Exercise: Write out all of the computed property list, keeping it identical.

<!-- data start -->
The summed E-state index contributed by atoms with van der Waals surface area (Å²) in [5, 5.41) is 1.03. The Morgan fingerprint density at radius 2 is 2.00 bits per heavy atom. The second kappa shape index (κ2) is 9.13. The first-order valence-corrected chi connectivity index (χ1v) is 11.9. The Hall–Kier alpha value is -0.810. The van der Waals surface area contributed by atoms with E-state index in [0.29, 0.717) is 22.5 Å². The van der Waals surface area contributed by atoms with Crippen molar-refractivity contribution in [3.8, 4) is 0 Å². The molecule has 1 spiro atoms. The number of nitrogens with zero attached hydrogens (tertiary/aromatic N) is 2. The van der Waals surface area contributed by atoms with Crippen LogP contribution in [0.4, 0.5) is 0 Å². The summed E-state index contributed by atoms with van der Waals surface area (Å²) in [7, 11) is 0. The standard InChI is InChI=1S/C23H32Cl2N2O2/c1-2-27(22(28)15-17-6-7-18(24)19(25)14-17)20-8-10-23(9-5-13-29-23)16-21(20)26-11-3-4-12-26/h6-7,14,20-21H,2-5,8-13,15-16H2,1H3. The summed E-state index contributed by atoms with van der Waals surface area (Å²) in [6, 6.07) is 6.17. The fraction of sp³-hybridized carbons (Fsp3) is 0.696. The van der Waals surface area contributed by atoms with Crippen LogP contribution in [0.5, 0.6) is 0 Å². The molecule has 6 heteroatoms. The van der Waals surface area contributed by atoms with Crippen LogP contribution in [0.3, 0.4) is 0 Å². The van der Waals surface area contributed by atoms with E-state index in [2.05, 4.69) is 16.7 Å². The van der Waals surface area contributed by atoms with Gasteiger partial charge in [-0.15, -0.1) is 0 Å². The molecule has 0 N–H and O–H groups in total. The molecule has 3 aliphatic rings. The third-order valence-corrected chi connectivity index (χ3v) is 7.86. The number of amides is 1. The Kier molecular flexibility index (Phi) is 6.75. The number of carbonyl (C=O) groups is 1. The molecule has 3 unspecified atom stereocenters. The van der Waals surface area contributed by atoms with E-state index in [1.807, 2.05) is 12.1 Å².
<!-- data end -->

The summed E-state index contributed by atoms with van der Waals surface area (Å²) in [5, 5.41) is 1.03. The Morgan fingerprint density at radius 2 is 2.00 bits per heavy atom. The second kappa shape index (κ2) is 9.13. The first-order valence-corrected chi connectivity index (χ1v) is 11.9. The Hall–Kier alpha value is -0.810. The van der Waals surface area contributed by atoms with E-state index in [0.29, 0.717) is 22.5 Å². The van der Waals surface area contributed by atoms with Crippen molar-refractivity contribution in [3.8, 4) is 0 Å². The molecule has 1 spiro atoms. The number of nitrogens with zero attached hydrogens (tertiary/aromatic N) is 2. The van der Waals surface area contributed by atoms with Crippen LogP contribution in [0.4, 0.5) is 0 Å². The summed E-state index contributed by atoms with van der Waals surface area (Å²) in [7, 11) is 0. The standard InChI is InChI=1S/C23H32Cl2N2O2/c1-2-27(22(28)15-17-6-7-18(24)19(25)14-17)20-8-10-23(9-5-13-29-23)16-21(20)26-11-3-4-12-26/h6-7,14,20-21H,2-5,8-13,15-16H2,1H3. The summed E-state index contributed by atoms with van der Waals surface area (Å²) in [6, 6.07) is 6.17. The fraction of sp³-hybridized carbons (Fsp3) is 0.696. The van der Waals surface area contributed by atoms with Crippen LogP contribution in [0.5, 0.6) is 0 Å². The molecule has 6 heteroatoms. The van der Waals surface area contributed by atoms with Crippen LogP contribution in [0.3, 0.4) is 0 Å². The van der Waals surface area contributed by atoms with E-state index in [2.05, 4.69) is 16.7 Å². The van der Waals surface area contributed by atoms with Gasteiger partial charge in [-0.15, -0.1) is 0 Å². The molecule has 0 N–H and O–H groups in total. The molecule has 3 aliphatic rings. The third-order valence-corrected chi connectivity index (χ3v) is 7.86. The number of amides is 1. The Kier molecular flexibility index (Phi) is 6.75. The number of carbonyl (C=O) groups is 1. The molecule has 3 unspecified atom stereocenters. The van der Waals surface area contributed by atoms with E-state index in [1.807, 2.05) is 12.1 Å².